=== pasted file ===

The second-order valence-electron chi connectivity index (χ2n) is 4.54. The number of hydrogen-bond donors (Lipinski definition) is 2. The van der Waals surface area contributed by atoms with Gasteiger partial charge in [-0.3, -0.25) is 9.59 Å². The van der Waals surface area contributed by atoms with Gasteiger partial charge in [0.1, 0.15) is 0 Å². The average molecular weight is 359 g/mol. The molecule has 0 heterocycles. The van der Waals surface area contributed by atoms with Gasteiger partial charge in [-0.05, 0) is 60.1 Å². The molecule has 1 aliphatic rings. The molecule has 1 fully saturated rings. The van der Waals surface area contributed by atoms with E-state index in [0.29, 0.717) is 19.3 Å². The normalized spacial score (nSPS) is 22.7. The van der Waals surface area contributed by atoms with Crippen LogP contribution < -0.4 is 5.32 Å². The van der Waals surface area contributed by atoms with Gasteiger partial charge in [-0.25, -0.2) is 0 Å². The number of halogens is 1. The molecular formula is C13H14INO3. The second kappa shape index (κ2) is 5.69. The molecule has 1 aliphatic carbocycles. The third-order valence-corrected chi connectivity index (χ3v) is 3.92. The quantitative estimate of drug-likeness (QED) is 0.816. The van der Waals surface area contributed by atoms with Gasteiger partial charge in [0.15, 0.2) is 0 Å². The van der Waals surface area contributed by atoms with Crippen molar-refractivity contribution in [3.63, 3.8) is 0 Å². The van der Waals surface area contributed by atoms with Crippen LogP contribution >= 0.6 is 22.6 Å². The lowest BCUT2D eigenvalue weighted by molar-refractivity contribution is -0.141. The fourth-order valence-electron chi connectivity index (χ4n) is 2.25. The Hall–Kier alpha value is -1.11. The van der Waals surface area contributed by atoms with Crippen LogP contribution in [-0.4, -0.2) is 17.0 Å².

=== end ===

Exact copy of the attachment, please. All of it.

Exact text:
The second-order valence-electron chi connectivity index (χ2n) is 4.54. The number of hydrogen-bond donors (Lipinski definition) is 2. The van der Waals surface area contributed by atoms with Gasteiger partial charge in [-0.3, -0.25) is 9.59 Å². The van der Waals surface area contributed by atoms with Gasteiger partial charge in [0.1, 0.15) is 0 Å². The average molecular weight is 359 g/mol. The molecule has 0 heterocycles. The van der Waals surface area contributed by atoms with Gasteiger partial charge in [-0.05, 0) is 60.1 Å². The molecule has 1 aliphatic rings. The molecule has 1 fully saturated rings. The van der Waals surface area contributed by atoms with E-state index in [0.29, 0.717) is 19.3 Å². The normalized spacial score (nSPS) is 22.7. The van der Waals surface area contributed by atoms with Crippen LogP contribution < -0.4 is 5.32 Å². The van der Waals surface area contributed by atoms with Gasteiger partial charge in [-0.25, -0.2) is 0 Å². The number of halogens is 1. The molecular formula is C13H14INO3. The second kappa shape index (κ2) is 5.69. The molecule has 1 aliphatic carbocycles. The third-order valence-corrected chi connectivity index (χ3v) is 3.92. The quantitative estimate of drug-likeness (QED) is 0.816. The van der Waals surface area contributed by atoms with Gasteiger partial charge in [0.15, 0.2) is 0 Å². The van der Waals surface area contributed by atoms with Crippen molar-refractivity contribution in [3.63, 3.8) is 0 Å². The van der Waals surface area contributed by atoms with Crippen LogP contribution >= 0.6 is 22.6 Å². The lowest BCUT2D eigenvalue weighted by molar-refractivity contribution is -0.141. The fourth-order valence-electron chi connectivity index (χ4n) is 2.25. The Hall–Kier alpha value is -1.11. The van der Waals surface area contributed by atoms with Crippen LogP contribution in [-0.4, -0.2) is 17.0 Å².